SFC Teachers Present Integrated Biomes Curriculum at National Conference

Gregory David and Maria Richa at the 95th annual National Council for the Social Studies (NCSS) conference in New Orleans.

In November, School for Children teachers Gregory David and Maria Richa presented an integrated social studies and art curriculum on biomes at the National Council for the Social Studies (NCSS) in New Orleans. The presentation, titled “Making Experiences Concrete: Learning about Biomes while Making Dioramas,” focused on how teachers can use a blended curriculum to help students understand how geography, climate, vegetation, and animals impact the way we live and survive in different parts of the world.

The project was made possible by the launch of a successful SFC fundraising campaign supporting summer research. “The Summer Grants program has been a terrific way to collaborate with colleagues,” said David, 9/10s teacher. “The added time allows you to develop stronger relationships and think more deeply about your work.”

As part of the joint project, David and Richa documented SFC’s biomes curriculum to make it accessible to other educators. Their work was selected for participation in the NCSS conference from a pool of over 1,200 submissions nationwide.

The team shared their presentation with early childhood educators, high school teachers, and college professors, and explained how students at SFC work together as a community to gather, use, and interpret information as they explore biomes such as the rain forest or the desert. David and Richa used iPads, photo presentations, and sample materials to help depict how a combination of integrated art, field trips, technology, and literacy can contribute to a rich learning experience that inspires curiosity and critical thinking among students.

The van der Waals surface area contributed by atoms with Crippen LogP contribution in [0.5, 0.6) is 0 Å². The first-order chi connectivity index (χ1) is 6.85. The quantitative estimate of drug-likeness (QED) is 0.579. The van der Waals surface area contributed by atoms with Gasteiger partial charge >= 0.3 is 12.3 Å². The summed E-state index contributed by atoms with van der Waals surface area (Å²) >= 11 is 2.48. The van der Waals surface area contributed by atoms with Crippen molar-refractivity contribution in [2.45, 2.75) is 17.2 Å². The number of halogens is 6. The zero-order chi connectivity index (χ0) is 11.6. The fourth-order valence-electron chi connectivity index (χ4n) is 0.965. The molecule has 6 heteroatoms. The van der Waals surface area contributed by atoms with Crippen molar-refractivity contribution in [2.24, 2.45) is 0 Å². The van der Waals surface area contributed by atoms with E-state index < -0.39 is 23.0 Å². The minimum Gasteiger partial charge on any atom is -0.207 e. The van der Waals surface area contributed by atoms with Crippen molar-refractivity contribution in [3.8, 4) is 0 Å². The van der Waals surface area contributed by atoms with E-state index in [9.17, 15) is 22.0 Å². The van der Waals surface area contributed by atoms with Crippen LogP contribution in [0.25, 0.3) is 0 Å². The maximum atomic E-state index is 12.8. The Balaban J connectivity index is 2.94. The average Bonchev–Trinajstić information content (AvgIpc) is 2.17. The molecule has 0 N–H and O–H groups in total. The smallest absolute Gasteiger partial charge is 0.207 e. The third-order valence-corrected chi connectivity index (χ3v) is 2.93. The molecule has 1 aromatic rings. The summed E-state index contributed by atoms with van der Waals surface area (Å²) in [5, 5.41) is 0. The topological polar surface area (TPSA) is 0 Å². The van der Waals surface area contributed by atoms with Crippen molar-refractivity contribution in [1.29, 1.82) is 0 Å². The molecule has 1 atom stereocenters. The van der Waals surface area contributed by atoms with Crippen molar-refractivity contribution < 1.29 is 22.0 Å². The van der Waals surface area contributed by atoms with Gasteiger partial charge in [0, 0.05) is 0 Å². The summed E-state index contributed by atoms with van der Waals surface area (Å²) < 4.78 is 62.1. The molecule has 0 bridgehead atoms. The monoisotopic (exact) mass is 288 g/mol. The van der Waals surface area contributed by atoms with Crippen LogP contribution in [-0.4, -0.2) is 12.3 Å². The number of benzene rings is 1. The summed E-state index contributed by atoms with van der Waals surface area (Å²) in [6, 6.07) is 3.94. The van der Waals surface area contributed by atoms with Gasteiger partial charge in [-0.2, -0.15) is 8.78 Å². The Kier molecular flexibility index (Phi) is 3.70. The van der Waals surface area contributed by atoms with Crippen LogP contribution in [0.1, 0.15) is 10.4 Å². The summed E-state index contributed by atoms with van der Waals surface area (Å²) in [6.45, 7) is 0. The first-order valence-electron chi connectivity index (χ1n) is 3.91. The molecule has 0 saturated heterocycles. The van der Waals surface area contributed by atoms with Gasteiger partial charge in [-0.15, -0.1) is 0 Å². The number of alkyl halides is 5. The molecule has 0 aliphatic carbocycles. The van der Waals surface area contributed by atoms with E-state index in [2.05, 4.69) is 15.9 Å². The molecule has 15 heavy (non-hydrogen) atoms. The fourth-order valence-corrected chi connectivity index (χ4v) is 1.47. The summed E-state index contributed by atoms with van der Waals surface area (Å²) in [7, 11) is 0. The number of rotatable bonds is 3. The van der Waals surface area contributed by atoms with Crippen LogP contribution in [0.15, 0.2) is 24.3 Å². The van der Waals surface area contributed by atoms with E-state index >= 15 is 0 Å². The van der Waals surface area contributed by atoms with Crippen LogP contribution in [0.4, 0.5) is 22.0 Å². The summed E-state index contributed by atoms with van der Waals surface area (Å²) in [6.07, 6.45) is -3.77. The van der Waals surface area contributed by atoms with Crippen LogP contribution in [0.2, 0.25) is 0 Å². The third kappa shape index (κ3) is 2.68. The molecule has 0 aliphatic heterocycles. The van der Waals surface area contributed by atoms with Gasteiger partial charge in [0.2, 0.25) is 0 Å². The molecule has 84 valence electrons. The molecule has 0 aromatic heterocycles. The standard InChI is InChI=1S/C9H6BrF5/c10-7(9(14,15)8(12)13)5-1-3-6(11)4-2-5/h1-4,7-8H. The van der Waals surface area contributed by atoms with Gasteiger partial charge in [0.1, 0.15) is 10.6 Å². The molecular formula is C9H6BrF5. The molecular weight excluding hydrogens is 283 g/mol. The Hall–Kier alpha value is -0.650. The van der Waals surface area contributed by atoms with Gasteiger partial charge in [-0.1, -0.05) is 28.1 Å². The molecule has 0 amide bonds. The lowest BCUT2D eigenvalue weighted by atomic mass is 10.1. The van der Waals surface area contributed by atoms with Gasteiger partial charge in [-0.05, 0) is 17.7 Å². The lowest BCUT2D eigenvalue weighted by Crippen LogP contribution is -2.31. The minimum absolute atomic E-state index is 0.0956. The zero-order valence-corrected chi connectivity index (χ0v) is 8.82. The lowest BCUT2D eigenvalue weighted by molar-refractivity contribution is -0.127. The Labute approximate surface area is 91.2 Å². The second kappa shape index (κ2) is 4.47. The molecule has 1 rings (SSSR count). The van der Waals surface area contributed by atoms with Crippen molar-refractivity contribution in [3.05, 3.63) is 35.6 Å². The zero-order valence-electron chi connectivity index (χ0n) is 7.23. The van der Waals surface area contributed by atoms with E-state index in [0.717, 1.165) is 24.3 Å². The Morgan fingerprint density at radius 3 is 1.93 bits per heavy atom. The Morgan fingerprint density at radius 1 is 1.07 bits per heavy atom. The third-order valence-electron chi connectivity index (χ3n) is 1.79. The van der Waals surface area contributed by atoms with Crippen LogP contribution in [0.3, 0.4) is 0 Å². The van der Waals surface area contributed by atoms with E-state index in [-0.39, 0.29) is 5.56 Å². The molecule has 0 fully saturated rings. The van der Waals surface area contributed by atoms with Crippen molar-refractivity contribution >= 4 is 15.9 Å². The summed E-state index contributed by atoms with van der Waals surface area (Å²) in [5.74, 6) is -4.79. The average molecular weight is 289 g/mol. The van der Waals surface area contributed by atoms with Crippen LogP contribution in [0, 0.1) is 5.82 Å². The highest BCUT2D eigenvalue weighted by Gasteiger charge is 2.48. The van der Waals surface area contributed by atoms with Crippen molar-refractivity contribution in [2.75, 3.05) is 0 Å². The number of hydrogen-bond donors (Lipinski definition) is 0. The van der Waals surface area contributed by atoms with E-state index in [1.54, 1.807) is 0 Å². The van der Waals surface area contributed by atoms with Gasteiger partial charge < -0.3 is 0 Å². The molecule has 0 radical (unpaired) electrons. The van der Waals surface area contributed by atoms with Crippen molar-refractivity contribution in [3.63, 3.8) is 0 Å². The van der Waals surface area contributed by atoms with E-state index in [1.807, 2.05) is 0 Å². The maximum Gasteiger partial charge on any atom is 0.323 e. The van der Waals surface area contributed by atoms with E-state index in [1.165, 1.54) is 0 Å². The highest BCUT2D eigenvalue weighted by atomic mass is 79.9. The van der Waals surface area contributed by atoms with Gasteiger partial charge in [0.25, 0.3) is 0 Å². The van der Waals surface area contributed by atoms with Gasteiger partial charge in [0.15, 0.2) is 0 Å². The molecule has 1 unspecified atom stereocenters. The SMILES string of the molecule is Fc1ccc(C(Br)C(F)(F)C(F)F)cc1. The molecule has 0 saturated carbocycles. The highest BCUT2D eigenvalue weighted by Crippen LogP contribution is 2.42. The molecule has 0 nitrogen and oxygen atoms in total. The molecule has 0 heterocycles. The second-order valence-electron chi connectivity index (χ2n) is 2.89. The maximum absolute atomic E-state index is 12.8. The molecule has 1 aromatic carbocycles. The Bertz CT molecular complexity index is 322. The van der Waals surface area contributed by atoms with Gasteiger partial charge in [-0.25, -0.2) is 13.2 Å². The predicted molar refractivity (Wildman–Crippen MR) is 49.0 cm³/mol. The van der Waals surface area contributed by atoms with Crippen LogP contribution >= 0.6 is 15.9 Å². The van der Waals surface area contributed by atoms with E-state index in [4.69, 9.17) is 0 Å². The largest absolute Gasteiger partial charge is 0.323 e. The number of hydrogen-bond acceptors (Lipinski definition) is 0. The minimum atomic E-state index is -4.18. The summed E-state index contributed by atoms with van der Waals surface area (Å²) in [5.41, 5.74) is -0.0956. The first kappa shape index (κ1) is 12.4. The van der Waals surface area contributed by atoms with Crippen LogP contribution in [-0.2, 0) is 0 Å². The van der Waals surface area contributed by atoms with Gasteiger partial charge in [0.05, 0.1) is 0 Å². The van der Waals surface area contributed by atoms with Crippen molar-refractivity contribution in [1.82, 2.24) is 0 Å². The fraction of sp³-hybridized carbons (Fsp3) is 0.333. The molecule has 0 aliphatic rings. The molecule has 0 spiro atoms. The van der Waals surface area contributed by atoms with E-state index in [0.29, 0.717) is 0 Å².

“Many asked, ‘Is this free?’ They were surprised that we were reaching out and sharing something so detailed,” said Richa, art teacher. “We noticed that some educators had done similar work, but not as in-depth. We offered them tiny details of our current curriculum that they may not have thought about.”

The complete course of study for grades three through five covers a range of topics including landscapes, shelter, vegetation, animals, and ultimately, a lesson on social action where students explore effective ways to help protect biomes around the world.

“The idea is to take an experience that is abstract and make it concrete,” said Richa. “We can’t physically take them to the rainforest, but we provide them with the tools to think of themselves in it. When they present their findings, they’re really reflecting on learning. Then they become curious and want to investigate more.”